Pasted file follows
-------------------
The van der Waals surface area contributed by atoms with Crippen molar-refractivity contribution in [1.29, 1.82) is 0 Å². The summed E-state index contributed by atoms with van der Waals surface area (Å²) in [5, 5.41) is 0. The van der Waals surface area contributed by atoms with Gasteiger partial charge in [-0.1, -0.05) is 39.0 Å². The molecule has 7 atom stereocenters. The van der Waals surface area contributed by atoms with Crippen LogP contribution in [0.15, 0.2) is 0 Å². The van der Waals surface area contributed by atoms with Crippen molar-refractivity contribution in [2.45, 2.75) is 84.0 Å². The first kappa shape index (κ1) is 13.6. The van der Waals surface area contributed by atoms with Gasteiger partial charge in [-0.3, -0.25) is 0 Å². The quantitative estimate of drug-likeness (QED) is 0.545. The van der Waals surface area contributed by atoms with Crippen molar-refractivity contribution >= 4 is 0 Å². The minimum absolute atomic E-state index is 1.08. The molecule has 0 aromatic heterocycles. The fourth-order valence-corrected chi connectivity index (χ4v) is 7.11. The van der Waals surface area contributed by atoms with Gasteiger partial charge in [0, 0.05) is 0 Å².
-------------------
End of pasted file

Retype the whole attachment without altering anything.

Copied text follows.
The van der Waals surface area contributed by atoms with Crippen molar-refractivity contribution in [1.29, 1.82) is 0 Å². The summed E-state index contributed by atoms with van der Waals surface area (Å²) in [5, 5.41) is 0. The van der Waals surface area contributed by atoms with Gasteiger partial charge in [-0.1, -0.05) is 39.0 Å². The molecule has 7 atom stereocenters. The van der Waals surface area contributed by atoms with Crippen LogP contribution in [0.15, 0.2) is 0 Å². The van der Waals surface area contributed by atoms with Crippen molar-refractivity contribution in [2.45, 2.75) is 84.0 Å². The first kappa shape index (κ1) is 13.6. The van der Waals surface area contributed by atoms with Gasteiger partial charge in [-0.3, -0.25) is 0 Å². The quantitative estimate of drug-likeness (QED) is 0.545. The van der Waals surface area contributed by atoms with Crippen molar-refractivity contribution >= 4 is 0 Å². The minimum absolute atomic E-state index is 1.08. The molecule has 0 aromatic heterocycles. The fourth-order valence-corrected chi connectivity index (χ4v) is 7.11. The van der Waals surface area contributed by atoms with Gasteiger partial charge in [0, 0.05) is 0 Å².